Boys Home Teaches Life Lessons Through Volunteering - - The News for South Mississippi

Boys Home Teaches Life Lessons Through Volunteering

Many residents along the Coast are still struggling to move debris from the back of their property, to the front, so city workers can dispose of it.

But 16 young men in Gautier took time out of their weekend to lend a 75-year-old lady, a few dozen helping hands.     

"We're just carrying wood from a big pile and just putting it in another pile," one of the boys said.

 A Sunday in October usually means football games for boys like these.

 But on this Sunday, the only thing being tossed around this backyard is scraps of a Katrina-ravaged home.      

"There's our pictures. They've been living in this house since I was little, so probably a couple of my toys when I drew on the wall. The walls are gone," granddaughter Laura Merritt said.     

 But for these young volunteers, helping others hasn't always been their top priority.

 That's where the Accendo Boys Home comes in.            

"Their parents, or foster parents, seen them going down the wrong path and wanted more structure in their life. They contacted myself and the boys home there in hope that they can learn structure and discipline in their life," Tommy Fortenberry, Director of Accendo Boys Home, said.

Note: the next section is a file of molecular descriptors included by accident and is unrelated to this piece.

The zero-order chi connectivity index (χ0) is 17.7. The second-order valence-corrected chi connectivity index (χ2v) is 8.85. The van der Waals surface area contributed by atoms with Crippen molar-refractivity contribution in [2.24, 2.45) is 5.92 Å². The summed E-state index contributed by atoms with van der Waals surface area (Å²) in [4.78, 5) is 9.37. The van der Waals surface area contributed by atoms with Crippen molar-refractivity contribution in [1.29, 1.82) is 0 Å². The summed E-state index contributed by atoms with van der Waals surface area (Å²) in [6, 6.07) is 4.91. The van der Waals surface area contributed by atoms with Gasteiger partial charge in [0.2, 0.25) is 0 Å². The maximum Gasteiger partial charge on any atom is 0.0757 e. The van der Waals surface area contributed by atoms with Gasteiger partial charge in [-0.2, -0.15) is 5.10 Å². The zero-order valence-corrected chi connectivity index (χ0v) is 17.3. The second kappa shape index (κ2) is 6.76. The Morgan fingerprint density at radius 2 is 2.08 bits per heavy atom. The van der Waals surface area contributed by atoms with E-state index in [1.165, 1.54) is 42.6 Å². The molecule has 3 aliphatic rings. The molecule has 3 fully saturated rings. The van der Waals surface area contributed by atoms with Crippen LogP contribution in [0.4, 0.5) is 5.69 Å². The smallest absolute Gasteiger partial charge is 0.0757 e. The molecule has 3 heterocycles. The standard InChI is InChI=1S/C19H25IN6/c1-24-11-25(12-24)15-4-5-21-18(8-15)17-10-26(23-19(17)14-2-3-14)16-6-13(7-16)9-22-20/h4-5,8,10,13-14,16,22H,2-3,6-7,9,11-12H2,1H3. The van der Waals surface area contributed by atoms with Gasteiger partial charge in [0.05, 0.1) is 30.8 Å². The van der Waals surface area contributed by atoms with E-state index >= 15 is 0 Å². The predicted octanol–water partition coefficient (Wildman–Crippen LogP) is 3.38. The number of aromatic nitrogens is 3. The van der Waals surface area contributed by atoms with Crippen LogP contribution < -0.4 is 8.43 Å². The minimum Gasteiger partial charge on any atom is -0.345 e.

Fortenberry has been changing lives at the boys home for more than seven years.       

 He says that the biggest lesson is that the boys learn that have they to have the ability to change peoples lives for the better.            

"I was once told Katrina meant cleansing. I guess in a way we all need a lot of  cleansing. Maybe they can take some of that from this. Just seeing the struggles of people and knowing you're still young, you're still healthy. And not only can they still help, they want to," Fortenberry said.      

 The helping spirit Forntenberry has instilled in these once-troubled teens makes them glad they have the chance to give back.            

"It makes that person feel good, and it makes you feel good that you're doing something for them," 17-year-old David Finley said.      

 And as Fortenberry says, that's more important than any ball game, any day.      

"They could have been home watching football, playing whatever the updated video games are. They're more than glad to help you see. And that's something that you learn, you see people in need. That's a sense of gratitude," Fortenberry said.

 The Accendo Boys Home fosters young men ages 11-18, from all over the United States, and even Russia and Venezuela.

 Once they turn 18, Fortenberry helps the boys purse degrees at the local community college, careers in the military, or helps them return back to their family.

By Keli Rabon

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